• Caterpillar Inc.
  • Deere & Company
  • Galion Iron Works
  • Komatsu Limited
  • LiuGong Construction Machinery, LLC.
  • Mitsubishi Heavy Industries
  • New Holland Machine Company
  • Sany
  • Sinomach
  • Terex Corporation
  • Volvo
  • Mahindra & Mahindra

Telehandlers (Telescopic Handler)

A telescopic handler, also called a telehandler, teleporter, reach forklift, or boom lift is a machine widely used in agriculture and industry. It is somewhat like a forklift but has a boom (Telescopic cylinder), making it more a crane than a forklift, with the increased versatility of a single telescopic or articulating boom that can extend forwards and upwards from the vehicle. 

At the end of the boom, the operator can fit one of several attachments, such as a bucket, pallet forks, muck grab, or winch. Telehandlers are sometimes called cherry pickers in North America, as that name can refer to any truck or heavy equipment that has such a boom.

In industry, the most common attachment for a telehandler is pallet forks and the most common application is to move loads to and from places unreachable for a conventional forklift. 

For example, telehandlers have the ability to remove palletized cargo from within a trailer and to place loads on rooftops and other high places. The latter application would otherwise require a crane, which is not always practical or time-efficient.

In agriculture the most common attachment for a telehandler is a bucket or bucket grab, again the most common application is to move loads to and from places unreachable for a ‘conventional machine’ which in this case is a wheeled loader or backhoe loader.

Backhoe Loaders

A backhoe loader, also called a loader backhoe, digger in layman’s terms, or colloquially shortened to backhoe within the industry, is a heavy equipment vehicle that consists of a tractor-like unit fitted with a loader-style shovel/bucket on the front and a backhoe on the back.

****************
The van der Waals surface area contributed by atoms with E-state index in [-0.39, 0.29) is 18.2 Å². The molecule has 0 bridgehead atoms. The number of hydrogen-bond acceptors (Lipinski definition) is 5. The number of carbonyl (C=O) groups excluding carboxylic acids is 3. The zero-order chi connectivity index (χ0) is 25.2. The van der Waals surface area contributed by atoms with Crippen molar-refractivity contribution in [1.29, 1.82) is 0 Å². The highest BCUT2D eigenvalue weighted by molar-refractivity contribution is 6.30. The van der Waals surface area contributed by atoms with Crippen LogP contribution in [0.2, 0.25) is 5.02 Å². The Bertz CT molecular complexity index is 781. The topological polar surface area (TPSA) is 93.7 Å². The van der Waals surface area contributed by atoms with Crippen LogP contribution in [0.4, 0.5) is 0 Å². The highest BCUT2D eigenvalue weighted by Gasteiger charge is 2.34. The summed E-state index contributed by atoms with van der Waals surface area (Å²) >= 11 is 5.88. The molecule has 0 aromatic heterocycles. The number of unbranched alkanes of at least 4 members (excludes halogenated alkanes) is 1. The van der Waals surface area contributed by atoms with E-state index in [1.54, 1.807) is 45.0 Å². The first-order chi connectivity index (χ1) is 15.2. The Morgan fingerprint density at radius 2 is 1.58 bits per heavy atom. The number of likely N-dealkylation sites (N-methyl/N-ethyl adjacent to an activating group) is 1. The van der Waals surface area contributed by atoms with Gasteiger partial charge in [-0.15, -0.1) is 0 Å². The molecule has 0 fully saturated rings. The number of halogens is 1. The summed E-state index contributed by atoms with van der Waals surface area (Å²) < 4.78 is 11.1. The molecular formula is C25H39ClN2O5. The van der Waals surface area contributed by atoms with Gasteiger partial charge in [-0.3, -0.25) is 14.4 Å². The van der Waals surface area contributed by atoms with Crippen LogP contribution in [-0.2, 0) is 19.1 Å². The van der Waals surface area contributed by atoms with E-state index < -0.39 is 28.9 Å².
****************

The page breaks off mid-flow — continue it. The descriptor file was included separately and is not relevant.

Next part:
Due to its relatively small size and versatility, backhoe loaders are very common in urban engineering and small construction projects such as building a small house, fixing urban roads, etc.. as well as developing countries. 

This type of machine is similar to and derived from what is now known as a TLB (Tractor-Loader-Backhoe), which is to say, an agricultural tractor fitted with a front loader and rear backhoe attachment.

Tower Cranes

tower crane

A crane is a type of machine, generally equipped with a hoist rope, wire ropes or chains, and sheaves, that can be used both to lift and lower materials and to move them horizontally. 

It is mainly used for lifting heavy things and transporting them to other places. 

The device uses one or more simple machines to create mechanical advantage and thus move loads beyond the normal capability of a human. 

Cranes are commonly employed in the transport industry for the loading and unloading of freight, in the construction industry for the movement of materials, and in the manufacturing industry for the assembling of heavy equipment.

Tower cranes are a modern form of balance cranes that consist of the same basic parts. Fixed to the ground on a concrete slab and sometimes attached to the sides of structures, tower cranes often give the best combination of height and lifting capacity and are used in the construction of tall buildings. 

The base is then attached to the mast which gives the crane its height. Further, the mast is attached to the slewing unit (gear and motor) that allows the crane to rotate. On top of the slewing unit, there are three main parts which are: the long horizontal jib (working arm), the shorter counter-jib, and the operator’s cab.

Feller Bunchers

A feller buncher is a type of harvester used in logging. It is a motorized vehicle with an attachment that can rapidly gather and cut a tree before felling it.

Feller is a traditional name for someone who cuts down trees, and bunching is the skidding and assembly of two or more trees. 

A feller buncher performs both of these harvesting functions and consists of a standard heavy equipment base with a tree-grabbing device furnished with a chain-saw, circular saw, or a shear—a pinching device designed to cut small trees off at the base. The machine then places the cut tree on a stack suitable for a skidder, forwarder, or yarder for transport to further processing such as delimbing, bucking, loading, or chipping.

Some wheeled feller bunchers lack an articulated arm and must drive close to a tree to grasp it.

Dragline Excavator

Dragline Excavator

A dragline excavator is a piece of heavy equipment used in civil engineering and surface mining.

Draglines fall into two broad categories: those that are based on standard, lifting cranes, and the heavy units which have to be built on-site. Most crawler cranes, with an added winch drum on the front, can act as a dragline. These units (like other cranes) are designed to be dismantled and transported over the road on flatbed trailers.